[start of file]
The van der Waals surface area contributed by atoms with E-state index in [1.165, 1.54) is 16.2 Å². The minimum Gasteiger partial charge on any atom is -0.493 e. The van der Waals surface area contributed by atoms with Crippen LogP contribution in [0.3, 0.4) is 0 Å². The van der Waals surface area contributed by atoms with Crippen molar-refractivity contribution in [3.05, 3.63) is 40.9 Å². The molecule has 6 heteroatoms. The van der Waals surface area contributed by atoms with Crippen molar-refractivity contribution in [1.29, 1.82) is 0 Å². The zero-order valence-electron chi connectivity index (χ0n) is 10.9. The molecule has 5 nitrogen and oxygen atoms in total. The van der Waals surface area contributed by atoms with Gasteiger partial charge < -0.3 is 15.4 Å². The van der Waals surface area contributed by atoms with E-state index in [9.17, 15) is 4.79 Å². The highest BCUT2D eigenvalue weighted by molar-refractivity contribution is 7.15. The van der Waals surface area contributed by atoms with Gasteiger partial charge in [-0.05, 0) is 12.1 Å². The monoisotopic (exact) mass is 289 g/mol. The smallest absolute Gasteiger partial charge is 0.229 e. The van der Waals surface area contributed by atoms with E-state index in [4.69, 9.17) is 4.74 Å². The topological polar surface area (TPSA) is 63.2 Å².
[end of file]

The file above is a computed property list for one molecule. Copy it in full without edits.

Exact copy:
The van der Waals surface area contributed by atoms with E-state index in [1.165, 1.54) is 16.2 Å². The minimum Gasteiger partial charge on any atom is -0.493 e. The van der Waals surface area contributed by atoms with Crippen LogP contribution in [0.3, 0.4) is 0 Å². The van der Waals surface area contributed by atoms with Crippen molar-refractivity contribution in [3.05, 3.63) is 40.9 Å². The molecule has 6 heteroatoms. The van der Waals surface area contributed by atoms with Crippen molar-refractivity contribution in [1.29, 1.82) is 0 Å². The zero-order valence-electron chi connectivity index (χ0n) is 10.9. The molecule has 5 nitrogen and oxygen atoms in total. The van der Waals surface area contributed by atoms with Gasteiger partial charge < -0.3 is 15.4 Å². The van der Waals surface area contributed by atoms with E-state index in [9.17, 15) is 4.79 Å². The highest BCUT2D eigenvalue weighted by molar-refractivity contribution is 7.15. The van der Waals surface area contributed by atoms with Gasteiger partial charge in [-0.05, 0) is 12.1 Å². The monoisotopic (exact) mass is 289 g/mol. The smallest absolute Gasteiger partial charge is 0.229 e. The van der Waals surface area contributed by atoms with E-state index in [4.69, 9.17) is 4.74 Å². The topological polar surface area (TPSA) is 63.2 Å².